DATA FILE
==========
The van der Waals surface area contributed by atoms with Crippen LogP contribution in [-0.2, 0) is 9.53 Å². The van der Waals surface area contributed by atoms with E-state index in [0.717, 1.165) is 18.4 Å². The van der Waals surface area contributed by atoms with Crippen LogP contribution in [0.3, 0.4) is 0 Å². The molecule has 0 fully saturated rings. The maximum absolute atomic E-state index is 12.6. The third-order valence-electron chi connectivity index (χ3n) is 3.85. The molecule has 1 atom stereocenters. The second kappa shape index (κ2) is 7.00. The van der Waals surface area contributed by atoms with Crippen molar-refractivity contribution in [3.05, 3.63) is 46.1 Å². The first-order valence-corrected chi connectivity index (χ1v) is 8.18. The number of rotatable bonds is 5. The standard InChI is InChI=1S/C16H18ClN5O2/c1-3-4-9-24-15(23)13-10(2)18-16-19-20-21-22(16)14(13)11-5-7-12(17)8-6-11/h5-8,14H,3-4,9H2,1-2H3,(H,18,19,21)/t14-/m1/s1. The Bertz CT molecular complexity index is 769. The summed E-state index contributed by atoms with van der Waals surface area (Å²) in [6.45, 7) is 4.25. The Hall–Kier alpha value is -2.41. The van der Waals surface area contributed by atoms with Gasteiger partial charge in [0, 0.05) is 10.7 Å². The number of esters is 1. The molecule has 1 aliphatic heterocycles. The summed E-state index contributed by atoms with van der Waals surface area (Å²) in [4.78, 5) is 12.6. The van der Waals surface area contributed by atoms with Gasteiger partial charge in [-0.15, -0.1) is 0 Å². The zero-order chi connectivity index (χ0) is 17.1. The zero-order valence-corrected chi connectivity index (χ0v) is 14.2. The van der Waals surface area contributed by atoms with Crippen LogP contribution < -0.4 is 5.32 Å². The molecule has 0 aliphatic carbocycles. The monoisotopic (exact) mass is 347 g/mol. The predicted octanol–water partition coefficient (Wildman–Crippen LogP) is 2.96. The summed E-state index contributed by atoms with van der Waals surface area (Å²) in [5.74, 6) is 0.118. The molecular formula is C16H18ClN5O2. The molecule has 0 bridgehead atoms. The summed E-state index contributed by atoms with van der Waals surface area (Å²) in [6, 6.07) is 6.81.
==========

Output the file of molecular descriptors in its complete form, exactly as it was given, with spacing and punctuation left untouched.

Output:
The van der Waals surface area contributed by atoms with Crippen LogP contribution in [-0.2, 0) is 9.53 Å². The van der Waals surface area contributed by atoms with E-state index in [0.717, 1.165) is 18.4 Å². The van der Waals surface area contributed by atoms with Crippen LogP contribution in [0.3, 0.4) is 0 Å². The molecule has 0 fully saturated rings. The maximum absolute atomic E-state index is 12.6. The third-order valence-electron chi connectivity index (χ3n) is 3.85. The molecule has 1 atom stereocenters. The second kappa shape index (κ2) is 7.00. The van der Waals surface area contributed by atoms with Crippen molar-refractivity contribution in [3.05, 3.63) is 46.1 Å². The first-order valence-corrected chi connectivity index (χ1v) is 8.18. The number of rotatable bonds is 5. The standard InChI is InChI=1S/C16H18ClN5O2/c1-3-4-9-24-15(23)13-10(2)18-16-19-20-21-22(16)14(13)11-5-7-12(17)8-6-11/h5-8,14H,3-4,9H2,1-2H3,(H,18,19,21)/t14-/m1/s1. The Bertz CT molecular complexity index is 769. The summed E-state index contributed by atoms with van der Waals surface area (Å²) in [6.45, 7) is 4.25. The Hall–Kier alpha value is -2.41. The van der Waals surface area contributed by atoms with Gasteiger partial charge in [0, 0.05) is 10.7 Å². The number of esters is 1. The molecule has 1 aliphatic heterocycles. The summed E-state index contributed by atoms with van der Waals surface area (Å²) in [4.78, 5) is 12.6. The van der Waals surface area contributed by atoms with Gasteiger partial charge in [-0.15, -0.1) is 0 Å². The zero-order chi connectivity index (χ0) is 17.1. The zero-order valence-corrected chi connectivity index (χ0v) is 14.2. The van der Waals surface area contributed by atoms with Crippen LogP contribution < -0.4 is 5.32 Å². The molecule has 0 aliphatic carbocycles. The monoisotopic (exact) mass is 347 g/mol. The predicted octanol–water partition coefficient (Wildman–Crippen LogP) is 2.96. The summed E-state index contributed by atoms with van der Waals surface area (Å²) in [5.74, 6) is 0.118. The molecular formula is C16H18ClN5O2. The molecule has 0 bridgehead atoms. The summed E-state index contributed by atoms with van der Waals surface area (Å²) in [6, 6.07) is 6.81.